The Ketamine IV Procedure
Each ketamine infusion procedure is administered in our state-of-the-art facility in Torrington, Wyoming. We discourage eating or drinking anything for four hours before your scheduled appointment to minimize the chances of nausea. You may enjoy clear liquids up to two hours before your appointment. The procedure begins with you relaxing in one of our comfortable infusion chairs in a private room where we connect you to blood pressure, oxygen, pulse, EKG, and other monitors. Ketamine is a very safe drug when used responsibly by a clinician, and we take all precautions to ensure your comfort and safety. We will locate a suitable vein on your arm, wrist, or hand and insert a very tiny needle with a tube right under the skin’s surface. Most patients are surprised at how painless this process is, even those who are scared of needles. Our medical team trains rigorously to ensure they start most IVs on the first attempt. After the IV is established, we remove the needle and all that remains in your arm is a small, soft tube so there is no discomfort when moving. We then connect the tube to a syringe with your tailored dose in a special digital infusion pump. Unlike most clinics, we do not use IV bags, we use digital infusion pumps that can be precisely programmed to administer a very fine-tuned rate to infuse the medicine. Should you need more or less medicine during an infusion, the press of a few buttons causes a change in the amount you are receiving within one minute. Our superior results are partly due to this crucial personalization and continuity of care.
We start the infusion at a target dose to ensure proper delivery into the bloodstream. Your intravenous infusion therapy is 50-55 minutes and you will need to stay seated in your chair the entire time. Once the infusion is complete and you are stable, we will remove the tube from your arm and apply a small bandage.
Frequently asked questions
What to Expect During a Ketamine Infusion Procedure
Many patients ‘tune out’ and listen to relaxing music that we provide while enjoying our premium noise-canceling headphones. Patients generally close their eyes and relax with our soft silk eye masks that we offer during the procedure. Ketamine reaches the brain within seconds and some people report a sense of disassociation where they lose awareness of their body. This is not usually unpleasant in any way but can be startling to some patients.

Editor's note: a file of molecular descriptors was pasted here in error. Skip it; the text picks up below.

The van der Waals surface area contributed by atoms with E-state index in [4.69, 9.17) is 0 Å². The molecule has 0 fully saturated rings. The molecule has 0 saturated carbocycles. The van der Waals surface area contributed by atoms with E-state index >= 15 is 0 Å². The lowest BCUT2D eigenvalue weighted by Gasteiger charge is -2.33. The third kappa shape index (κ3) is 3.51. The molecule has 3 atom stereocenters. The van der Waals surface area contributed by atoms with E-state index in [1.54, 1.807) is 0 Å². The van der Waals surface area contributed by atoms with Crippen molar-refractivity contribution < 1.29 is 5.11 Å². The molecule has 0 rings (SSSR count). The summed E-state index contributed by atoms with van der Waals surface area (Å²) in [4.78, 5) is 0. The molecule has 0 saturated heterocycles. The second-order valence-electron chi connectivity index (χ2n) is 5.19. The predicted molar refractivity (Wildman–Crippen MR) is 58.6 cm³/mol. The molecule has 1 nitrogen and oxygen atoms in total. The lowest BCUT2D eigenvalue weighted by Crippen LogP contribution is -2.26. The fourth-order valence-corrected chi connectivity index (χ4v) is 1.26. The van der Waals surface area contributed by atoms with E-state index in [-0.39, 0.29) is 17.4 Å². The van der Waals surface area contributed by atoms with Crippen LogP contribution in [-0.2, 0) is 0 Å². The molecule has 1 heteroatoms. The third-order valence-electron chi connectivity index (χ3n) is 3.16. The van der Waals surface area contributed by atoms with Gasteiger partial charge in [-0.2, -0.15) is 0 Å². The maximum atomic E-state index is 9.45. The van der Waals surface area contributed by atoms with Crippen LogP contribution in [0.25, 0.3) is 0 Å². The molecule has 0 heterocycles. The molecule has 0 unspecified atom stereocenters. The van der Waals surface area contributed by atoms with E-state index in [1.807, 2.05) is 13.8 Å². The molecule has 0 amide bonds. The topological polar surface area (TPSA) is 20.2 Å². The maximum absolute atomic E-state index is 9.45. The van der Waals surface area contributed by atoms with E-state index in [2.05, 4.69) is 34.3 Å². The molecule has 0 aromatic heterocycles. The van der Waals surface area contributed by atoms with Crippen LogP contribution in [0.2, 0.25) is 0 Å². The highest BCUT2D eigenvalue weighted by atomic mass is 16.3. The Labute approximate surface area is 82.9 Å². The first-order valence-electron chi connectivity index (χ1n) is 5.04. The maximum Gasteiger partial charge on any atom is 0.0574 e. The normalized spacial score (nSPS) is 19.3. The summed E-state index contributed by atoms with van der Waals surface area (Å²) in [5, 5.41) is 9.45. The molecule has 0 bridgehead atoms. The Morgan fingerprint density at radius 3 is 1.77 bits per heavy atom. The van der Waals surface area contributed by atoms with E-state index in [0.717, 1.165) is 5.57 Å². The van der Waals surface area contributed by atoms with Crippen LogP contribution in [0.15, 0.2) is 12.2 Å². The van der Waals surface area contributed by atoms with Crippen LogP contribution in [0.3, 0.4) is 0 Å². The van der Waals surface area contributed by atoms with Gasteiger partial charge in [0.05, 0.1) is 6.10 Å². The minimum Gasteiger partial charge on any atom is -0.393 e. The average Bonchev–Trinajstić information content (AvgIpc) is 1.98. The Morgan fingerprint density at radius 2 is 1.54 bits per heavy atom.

What if I’m Anxious?
If you are an anxious person by nature, you may experience some tension and a heightened state of anxiety as your treatment begins. The important thing to remember is that the treatment is safe and you are in expert hands in a fully staffed medical facility with all the necessary monitoring equipment. Our team is highly trained to handle a wide variety of situations and when needed, additional medications can be administered to aid in relaxation.
Will it Make Me Nauseous?
Our physicians and nurses will monitor you for comfort and effect during treatment to see how you are responding to infusion therapy. In some cases, feelings of nausea occur, particularly in people who suffer from motion sickness. This is almost always managed with an antiemetic given before, during and/or after your infusion.
What are the Success Rates of Ketamine Infusions?
It is reported up to 90% of patients respond favorably to ketamine infusion therapy. 70% of patients show symptom relief after just one infusion, while 85-90% of patients display symptom improvement after undergoing a three-week treatment regime.
Some patients will require maintenance, or “booster” infusions, every two to four months afterwards, depending on their unique symptoms and physiology.
Is Ketamine Safe?
Ketamine infusions are considered very safe. Ketamine has seen wide usage as an anesthetic in adults and children since the 1960s, and even at anesthetic doses (about 2-6 times higher than the dose used to treat depression), the treatment is safe.
Ketamine does not cause side effects that oral antidepressants often cause, including weight gain, sexual dysfunction, etc.